“Locked In” is a unique, quality theatre experience, as inspiring as it might be harrowing. In its evocation of the empathy that exists at the core of the shared human condition, it provokes contemplation of how we communicate with each other through the lens of how we treat those in hospice care. Indeed, the exploration of this universal theme from such a particular story is what makes it such a thought-provoking piece, stopping audience members to sit for a moment after its experience as they collectively contemplate the immense weight of its ideas.

Undertow honesty

Undertow (Shock Therapy Productions)

Brisbane Powerhouse, Underground Theatre

June 16 – 26

Metaphors abound in Shock Therapy Productions’ “Undertow”, beginning with its title. This is clear from the show’s start, which sees a school Principal addressing an assembly, clearly in the wake of difficult circumstances for the school community. Then there is school captain Connor (Sam Foster) struggling at footy practice ahead of grand finale, due to his academic and home life pressures. He is not the only one with a lot going on of course, because life can be harsh. The adults around him we soon see are under their own pressures, such as Constable Phil (Hayden Jones) who has been assigned to the school in response to its recent increase in drug related incidents. And then there is also Jessie, struggling to belong in his own skin as much as the world around him.

Things pace along as the audience is introduced to the characters and their struggles, both obvious and less, with all roles played by the Forster and Jones in a first-rate showcase of characterisation. In one segment, for instance, we see Jones transitioning from being and inflammatory Deputy Principal to a quiet and sensitive English teacher, a gruff football coach and then a mellow adolescent in almost the blink of an eye.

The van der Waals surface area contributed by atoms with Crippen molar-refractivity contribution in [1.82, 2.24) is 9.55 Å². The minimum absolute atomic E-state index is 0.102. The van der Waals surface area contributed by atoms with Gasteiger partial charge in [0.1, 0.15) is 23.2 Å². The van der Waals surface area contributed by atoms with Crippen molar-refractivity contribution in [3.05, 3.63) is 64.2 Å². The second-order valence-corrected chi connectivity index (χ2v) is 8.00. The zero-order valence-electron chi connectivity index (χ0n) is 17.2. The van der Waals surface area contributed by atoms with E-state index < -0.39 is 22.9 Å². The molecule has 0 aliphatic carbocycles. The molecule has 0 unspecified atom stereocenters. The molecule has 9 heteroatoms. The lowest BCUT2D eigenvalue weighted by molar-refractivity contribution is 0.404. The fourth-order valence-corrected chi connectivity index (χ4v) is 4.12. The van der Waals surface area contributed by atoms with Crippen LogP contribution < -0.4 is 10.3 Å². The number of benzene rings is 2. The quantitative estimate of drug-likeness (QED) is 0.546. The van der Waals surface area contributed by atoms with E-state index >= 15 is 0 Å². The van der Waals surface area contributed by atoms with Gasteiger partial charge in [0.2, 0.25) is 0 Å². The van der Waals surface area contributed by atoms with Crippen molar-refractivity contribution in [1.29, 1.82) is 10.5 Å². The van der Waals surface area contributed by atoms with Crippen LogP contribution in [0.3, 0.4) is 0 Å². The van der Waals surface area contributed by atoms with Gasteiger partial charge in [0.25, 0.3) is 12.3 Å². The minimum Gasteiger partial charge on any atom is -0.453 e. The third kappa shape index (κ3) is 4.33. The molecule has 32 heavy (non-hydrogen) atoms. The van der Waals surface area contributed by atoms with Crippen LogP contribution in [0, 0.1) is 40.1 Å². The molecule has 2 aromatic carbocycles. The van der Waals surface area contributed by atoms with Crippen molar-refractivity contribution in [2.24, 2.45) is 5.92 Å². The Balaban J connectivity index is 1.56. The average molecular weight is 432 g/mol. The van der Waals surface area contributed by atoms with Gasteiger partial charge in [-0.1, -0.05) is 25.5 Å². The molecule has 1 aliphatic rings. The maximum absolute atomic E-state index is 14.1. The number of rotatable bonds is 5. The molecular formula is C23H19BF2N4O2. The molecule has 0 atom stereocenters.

The work draws on a range of film conventions and physical theatre techniques. As such, it is highly energetic in its physicality, however, its pacing also gives the audience room to breathe amongst its weighty themes, with its humour (often around school experiences) appreciated by both school groups and adult mid-week matinee audience members alike. Foster’s scene as flirty school receptionist Karen, in particular, is a real hit.

Foster and Jones do an exceptional job in maintaining momentum across the show’s 60-minute duration, especially given the multiple roles that each performer adopts. With the aid of only small costume and/or prop additions, they transfer seamlessly in and out of roles, often mid scene while a companion of the conversation has a turn-away moment, with a skill that means there is never any confusion as to the characters. And Foster, in particular, gives a detailed, nuanced performance as Jesse, using body language to convey the teen’s vulnerability more than any words could, with consistently crossed arms attempting to envelope himself in from the world, hand always anxiously gripping at his shirt hem.